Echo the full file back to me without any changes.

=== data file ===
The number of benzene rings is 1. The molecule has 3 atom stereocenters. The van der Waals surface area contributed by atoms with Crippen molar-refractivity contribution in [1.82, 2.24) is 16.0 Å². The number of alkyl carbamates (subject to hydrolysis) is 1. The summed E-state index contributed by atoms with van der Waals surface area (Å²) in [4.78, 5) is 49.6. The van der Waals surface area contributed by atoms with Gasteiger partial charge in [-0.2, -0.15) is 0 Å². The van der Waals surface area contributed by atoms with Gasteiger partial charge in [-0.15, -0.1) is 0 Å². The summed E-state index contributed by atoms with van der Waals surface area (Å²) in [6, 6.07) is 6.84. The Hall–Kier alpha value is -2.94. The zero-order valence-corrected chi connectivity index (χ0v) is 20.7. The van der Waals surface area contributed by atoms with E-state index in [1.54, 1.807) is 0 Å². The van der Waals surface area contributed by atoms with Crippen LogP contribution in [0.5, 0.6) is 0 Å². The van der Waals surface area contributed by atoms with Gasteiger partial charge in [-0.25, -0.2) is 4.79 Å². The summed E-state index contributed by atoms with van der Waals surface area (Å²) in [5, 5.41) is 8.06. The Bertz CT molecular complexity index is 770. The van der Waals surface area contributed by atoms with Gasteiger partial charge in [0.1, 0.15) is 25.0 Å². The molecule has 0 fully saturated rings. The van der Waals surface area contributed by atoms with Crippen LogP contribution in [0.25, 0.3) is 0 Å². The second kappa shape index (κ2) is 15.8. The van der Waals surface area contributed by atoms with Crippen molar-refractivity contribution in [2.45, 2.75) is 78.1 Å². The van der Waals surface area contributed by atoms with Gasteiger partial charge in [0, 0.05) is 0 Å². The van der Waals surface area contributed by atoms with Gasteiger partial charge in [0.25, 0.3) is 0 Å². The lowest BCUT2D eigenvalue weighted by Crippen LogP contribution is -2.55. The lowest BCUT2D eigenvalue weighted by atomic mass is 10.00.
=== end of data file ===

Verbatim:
The number of benzene rings is 1. The molecule has 3 atom stereocenters. The van der Waals surface area contributed by atoms with Crippen molar-refractivity contribution in [1.82, 2.24) is 16.0 Å². The number of alkyl carbamates (subject to hydrolysis) is 1. The summed E-state index contributed by atoms with van der Waals surface area (Å²) in [4.78, 5) is 49.6. The van der Waals surface area contributed by atoms with Gasteiger partial charge in [-0.2, -0.15) is 0 Å². The van der Waals surface area contributed by atoms with Gasteiger partial charge in [-0.15, -0.1) is 0 Å². The summed E-state index contributed by atoms with van der Waals surface area (Å²) in [6, 6.07) is 6.84. The Hall–Kier alpha value is -2.94. The zero-order valence-corrected chi connectivity index (χ0v) is 20.7. The van der Waals surface area contributed by atoms with E-state index in [1.54, 1.807) is 0 Å². The van der Waals surface area contributed by atoms with Crippen LogP contribution in [0.5, 0.6) is 0 Å². The van der Waals surface area contributed by atoms with Gasteiger partial charge in [-0.25, -0.2) is 4.79 Å². The summed E-state index contributed by atoms with van der Waals surface area (Å²) in [5, 5.41) is 8.06. The Bertz CT molecular complexity index is 770. The van der Waals surface area contributed by atoms with Gasteiger partial charge in [0.1, 0.15) is 25.0 Å². The molecule has 0 fully saturated rings. The van der Waals surface area contributed by atoms with Crippen LogP contribution in [0.25, 0.3) is 0 Å². The second kappa shape index (κ2) is 15.8. The van der Waals surface area contributed by atoms with Crippen molar-refractivity contribution in [2.45, 2.75) is 78.1 Å². The van der Waals surface area contributed by atoms with Gasteiger partial charge in [0, 0.05) is 0 Å². The van der Waals surface area contributed by atoms with Gasteiger partial charge in [0.25, 0.3) is 0 Å². The lowest BCUT2D eigenvalue weighted by Crippen LogP contribution is -2.55. The lowest BCUT2D eigenvalue weighted by atomic mass is 10.00.